What Can I Do With a History Degree?
The list is long. You could lead the U.S. Senate, work for the National Forest Service, be an ambassador to Japan, teach high school students, run a non-profit, serve in the foreign service, report from war zones, start a small business, or work for a major corporation. Graduates of UM’s History Department have pursued all these professions and many more.
To prepare for these positions, we equip our graduates with an impressive tool kit. The study of history teaches you to read, analyze, research, and write with precision, nuance, and clarity. Employers seek out job candidates with these skills. A thorough grounding in history sets you apart.
More specifically, a history degree allows you to:
Govern. The U.S. Government is the largest single employer of historians—in the Foreign Service, the National Park Service, the Peace Corps, and nearly every other federal agency. State and local government employ historians as planners, researchers, and analysts. Many history majors have worked in political campaigns, and as legislative aides and managers. One UM history major became Majority Leader of the U.S. Senate and Ambassador to Japan; another, Governor of Montana.
Educate. The School of Education currently certifies secondary school teachers in the field of history. It also certifies prospective teachers in Comprehensive Social Science. Our graduates have also pursued masters and doctoral degrees in history at prestigious universities across the country and have gone on to teach at a wide range of higher education institutions.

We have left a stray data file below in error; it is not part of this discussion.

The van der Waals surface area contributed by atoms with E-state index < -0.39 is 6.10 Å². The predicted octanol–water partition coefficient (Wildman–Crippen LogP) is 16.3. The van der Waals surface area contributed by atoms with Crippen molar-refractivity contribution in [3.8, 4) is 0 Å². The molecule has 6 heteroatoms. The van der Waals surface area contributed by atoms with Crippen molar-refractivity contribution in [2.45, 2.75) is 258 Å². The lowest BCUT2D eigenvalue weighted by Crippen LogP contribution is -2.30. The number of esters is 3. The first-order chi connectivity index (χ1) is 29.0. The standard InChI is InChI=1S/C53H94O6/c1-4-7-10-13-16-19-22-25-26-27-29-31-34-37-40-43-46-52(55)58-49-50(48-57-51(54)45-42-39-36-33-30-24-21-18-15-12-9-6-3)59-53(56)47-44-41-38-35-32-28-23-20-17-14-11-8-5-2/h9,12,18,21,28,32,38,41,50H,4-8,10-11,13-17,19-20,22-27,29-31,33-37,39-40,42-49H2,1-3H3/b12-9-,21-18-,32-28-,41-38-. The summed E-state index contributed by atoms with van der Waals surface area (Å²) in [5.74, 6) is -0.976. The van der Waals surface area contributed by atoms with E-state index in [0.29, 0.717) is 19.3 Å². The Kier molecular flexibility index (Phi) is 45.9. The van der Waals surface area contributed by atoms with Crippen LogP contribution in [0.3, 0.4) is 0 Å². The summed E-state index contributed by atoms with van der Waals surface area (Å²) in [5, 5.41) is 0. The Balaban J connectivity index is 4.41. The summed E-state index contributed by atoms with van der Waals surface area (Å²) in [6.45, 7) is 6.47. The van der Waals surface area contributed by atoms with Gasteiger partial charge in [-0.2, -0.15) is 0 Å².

Argue. To study history is to engage in often controversial debates about the past. Not surprisingly, many history majors go to law school and work in all sectors of the legal community representing the interests of businesses, the government, individuals, and the environment.
Research. Two UM graduates formed Historical Research Associates in Missoula over thirty years ago. HRA has secured a number of "historical impact" contracts, and has employed our students in full-time and part-time work. A second Missoula-based firm, The Heritage Research Center, also has UM connections.
Collect. Libraries, museums, archives, and repositories are staffed by students of history.
Communicate. Newspapers, magazines, radio, TV, and film media hire historians as researchers and writers. Many students combine their pursuit of history with journalism or English; majors in these subjects emphasize history as a minor.
Above all, talk to us. We love to brainstorm with our students about ways that they can apply their history degree in new and creative ways.
For those asking, "What Can I Do With My History Major," resources abound. Here's a few useful links to begin thinking about careers and employment after graduation.